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I am trying to go from a functional relationship between a predictor variable and a probability of an event occurring ($P = f(X)$) to an overall rate at which the event occurs. My scenario is estimating annual rates of fish escapement from a reservoir given a relationship between daily mean discharge $Q$ and probability of a fish escaping given said discharge, i.e. $P = f(Q)$. Let's assume that $P = f(Q)$ is a discrete relationship, i.e. I have discretized the continuous function $f(Q)$.

I am getting very low values for my annual escapement rate compared to what empirical data suggests (~3 % vs over 13%), so I am concerned that my methodology for upscaling from daily to annual escapement probability is flawed. My original thinking for calculating the annual probability of escapement is the formula

$$ P_{annual} = \sum_i 1 - [1 - P(Q_i)]^{d_i} $$

where $Q_i$ is a given discharge from the discretization of $f(Q)$ and $d_i$ is the total number of days in a year that reservoir discharge was held at that rate. Without any better information and given a fairly large fish population in the reservoir, I assume that the annual rate of escapement is equal to the annual probability of escapement, i.e.

$$ N_{escaped} = N*P{annual} $$ where $N$ is the starting population of fish that year and $N_{escaped}$ is the number of fish that escaped that year.

Looking around the site, there seems to be some debate on whether my definition of $N_{escaped}$ is acceptable, and I'm not sure I am correctly defining $P_{annual}$ or that it doesn't translate to $N_{escaped}$ the way I have defined. Can any probability gurus clarify things for me?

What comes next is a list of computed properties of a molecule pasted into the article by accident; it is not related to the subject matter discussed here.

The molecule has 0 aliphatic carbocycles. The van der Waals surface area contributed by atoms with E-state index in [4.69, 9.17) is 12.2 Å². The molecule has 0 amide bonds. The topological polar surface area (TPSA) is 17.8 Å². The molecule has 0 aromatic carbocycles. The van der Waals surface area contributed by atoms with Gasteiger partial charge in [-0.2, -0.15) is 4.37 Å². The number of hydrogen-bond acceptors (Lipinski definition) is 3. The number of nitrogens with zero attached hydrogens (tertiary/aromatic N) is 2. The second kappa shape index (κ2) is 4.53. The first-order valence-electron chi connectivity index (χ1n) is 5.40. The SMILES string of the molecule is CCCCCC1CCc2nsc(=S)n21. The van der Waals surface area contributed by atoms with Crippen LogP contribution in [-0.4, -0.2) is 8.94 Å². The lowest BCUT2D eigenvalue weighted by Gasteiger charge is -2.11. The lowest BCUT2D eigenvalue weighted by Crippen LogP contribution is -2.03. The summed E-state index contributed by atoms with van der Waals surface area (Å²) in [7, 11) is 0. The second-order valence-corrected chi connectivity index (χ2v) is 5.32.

EDIT

Thanks to @Creosote's answer the correct formulation of the annual escapement probability should actually be $$ P_{annual} = 1 - \prod_i \left[1 - f(Q_i) \right]^{d_i} $$ However, this changes my results on the order of 0.01%, so my problem is not solved (or perhaps the issue is not with the formulation). I obtained the discharge-escapement curve from this paper. The 13% annual escapement estimate for years 2009--2011 from the paper is based on mark-recapture studies, and the curve (with 95% confidence interval) is based on a multi-state model the authors generated from the same data (I have obtained the curve generated by the discharge-only model, which predicts slightly higher escapements that the figure in the paper). I use the reservoir release record to calculate the number of days that a release is within a given "flow band", e.g. the number of days in the year the flow is between 1000 cfs and 1250 cfs. The flow bands are actually defined such that the bounds of each band span a change in the escapement probability of 0.005%.